Booming – involves attaching the microphone to a pole (boompole) and suspending it in front of the subject. This allows for considerable movement by actors. Booming is done by a boom operator – keep the mic as close to the subject, moving the mic from one subject to the next, keeping the mic out of the frame. The boom operator wears headphones so that he can hear/judge the sound.
Shock Mount – the mic is attached to the boompole using a sock mount that suspends the mic in a rubber band-like webbing – it prevents vibration from travelling up the boompole to the mic.
Overhead booming – The mic is normally positioned several inches to a foot over the actors head – the further the mic is away from the subject, the greater the background noise and echo. Overhead booming provides the most natural sounding dialogue with the least amount of mixing. It allows multiple actors to be recorded with a single pie, yielding a pleasant blend. Sufficient sound effects are picked up to give the soundtrack a full texture.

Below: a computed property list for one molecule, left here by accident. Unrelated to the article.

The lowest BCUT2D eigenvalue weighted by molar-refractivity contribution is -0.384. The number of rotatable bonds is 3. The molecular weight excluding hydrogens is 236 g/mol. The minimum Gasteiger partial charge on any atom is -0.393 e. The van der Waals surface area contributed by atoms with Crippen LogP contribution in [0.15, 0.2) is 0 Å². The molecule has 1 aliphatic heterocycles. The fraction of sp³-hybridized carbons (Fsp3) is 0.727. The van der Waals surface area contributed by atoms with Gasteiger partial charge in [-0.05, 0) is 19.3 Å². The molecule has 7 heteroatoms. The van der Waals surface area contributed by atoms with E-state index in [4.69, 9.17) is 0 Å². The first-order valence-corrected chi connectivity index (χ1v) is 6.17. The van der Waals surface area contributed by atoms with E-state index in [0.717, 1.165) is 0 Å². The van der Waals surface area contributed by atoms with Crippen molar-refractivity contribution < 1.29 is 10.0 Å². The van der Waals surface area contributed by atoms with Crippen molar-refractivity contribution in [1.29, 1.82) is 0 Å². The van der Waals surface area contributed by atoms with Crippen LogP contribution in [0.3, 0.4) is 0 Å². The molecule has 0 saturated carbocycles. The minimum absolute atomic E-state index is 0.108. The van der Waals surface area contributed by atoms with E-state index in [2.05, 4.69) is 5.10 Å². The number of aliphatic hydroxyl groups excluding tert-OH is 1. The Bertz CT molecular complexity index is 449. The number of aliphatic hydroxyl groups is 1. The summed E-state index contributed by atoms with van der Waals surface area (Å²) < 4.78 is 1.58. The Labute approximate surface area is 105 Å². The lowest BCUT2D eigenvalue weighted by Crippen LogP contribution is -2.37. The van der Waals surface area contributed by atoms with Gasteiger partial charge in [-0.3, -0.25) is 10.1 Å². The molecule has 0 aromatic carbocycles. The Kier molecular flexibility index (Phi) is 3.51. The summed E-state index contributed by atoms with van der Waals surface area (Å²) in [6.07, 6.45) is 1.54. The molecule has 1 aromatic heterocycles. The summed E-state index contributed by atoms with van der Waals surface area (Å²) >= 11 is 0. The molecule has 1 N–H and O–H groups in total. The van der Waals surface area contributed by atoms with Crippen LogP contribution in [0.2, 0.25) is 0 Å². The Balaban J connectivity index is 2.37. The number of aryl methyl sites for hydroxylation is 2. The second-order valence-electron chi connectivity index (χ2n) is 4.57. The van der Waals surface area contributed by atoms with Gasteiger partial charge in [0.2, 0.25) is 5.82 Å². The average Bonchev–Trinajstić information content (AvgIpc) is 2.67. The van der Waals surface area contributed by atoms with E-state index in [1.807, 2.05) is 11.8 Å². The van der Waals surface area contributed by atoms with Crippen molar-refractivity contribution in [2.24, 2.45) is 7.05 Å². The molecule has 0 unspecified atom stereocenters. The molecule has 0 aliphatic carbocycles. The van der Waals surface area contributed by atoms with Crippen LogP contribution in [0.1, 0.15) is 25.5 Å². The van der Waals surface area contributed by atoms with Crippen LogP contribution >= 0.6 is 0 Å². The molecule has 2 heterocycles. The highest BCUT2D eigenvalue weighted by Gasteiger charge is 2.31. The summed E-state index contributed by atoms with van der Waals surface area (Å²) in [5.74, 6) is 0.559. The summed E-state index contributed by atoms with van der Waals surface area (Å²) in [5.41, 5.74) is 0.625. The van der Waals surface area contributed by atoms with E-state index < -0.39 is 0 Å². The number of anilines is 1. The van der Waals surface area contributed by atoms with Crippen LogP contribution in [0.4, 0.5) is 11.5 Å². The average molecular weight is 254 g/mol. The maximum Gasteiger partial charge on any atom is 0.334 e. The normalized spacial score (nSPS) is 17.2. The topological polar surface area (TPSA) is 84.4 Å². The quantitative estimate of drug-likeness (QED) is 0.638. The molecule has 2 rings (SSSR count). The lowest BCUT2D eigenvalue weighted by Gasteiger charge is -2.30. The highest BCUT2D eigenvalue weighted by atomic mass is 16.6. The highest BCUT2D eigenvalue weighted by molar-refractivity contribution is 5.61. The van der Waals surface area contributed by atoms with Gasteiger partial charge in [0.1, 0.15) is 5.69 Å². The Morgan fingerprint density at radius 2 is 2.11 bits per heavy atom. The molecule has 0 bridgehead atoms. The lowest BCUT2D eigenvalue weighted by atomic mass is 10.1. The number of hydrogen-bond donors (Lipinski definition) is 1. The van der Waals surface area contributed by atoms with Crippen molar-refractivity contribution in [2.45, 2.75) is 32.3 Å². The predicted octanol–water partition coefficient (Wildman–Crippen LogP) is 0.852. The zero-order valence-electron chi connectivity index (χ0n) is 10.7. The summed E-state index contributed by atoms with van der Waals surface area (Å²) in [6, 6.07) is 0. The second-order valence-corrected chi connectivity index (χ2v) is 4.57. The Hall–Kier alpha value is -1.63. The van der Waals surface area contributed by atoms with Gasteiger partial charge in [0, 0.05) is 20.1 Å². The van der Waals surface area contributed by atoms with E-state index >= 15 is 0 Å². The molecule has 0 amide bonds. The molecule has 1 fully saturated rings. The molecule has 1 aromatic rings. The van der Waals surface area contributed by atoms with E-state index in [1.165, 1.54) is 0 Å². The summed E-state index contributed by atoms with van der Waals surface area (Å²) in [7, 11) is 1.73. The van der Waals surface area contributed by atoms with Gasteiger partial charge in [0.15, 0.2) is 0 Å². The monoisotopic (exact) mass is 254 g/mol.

Underneath booming – when booming from underneath, the mic is suspended below and slightly ahead of the subject. It has more drawbacks, compared to overhead booming – dialogue tends to be bass heavy, it’s closer to the actor’s hands.
Pistol grip – used in tight spaces where a boompole is impractical
Plant – is any microphone fixed in place, used to cover a static subject when impractical to use a boom. Plants can be conventional condenser mice or lavalieres.
Lavaliere – calls lavs for short, tiny microphones worn on actor’s body. They dominate the sound track, less natural audio, you can hear contact noise of clothing etc.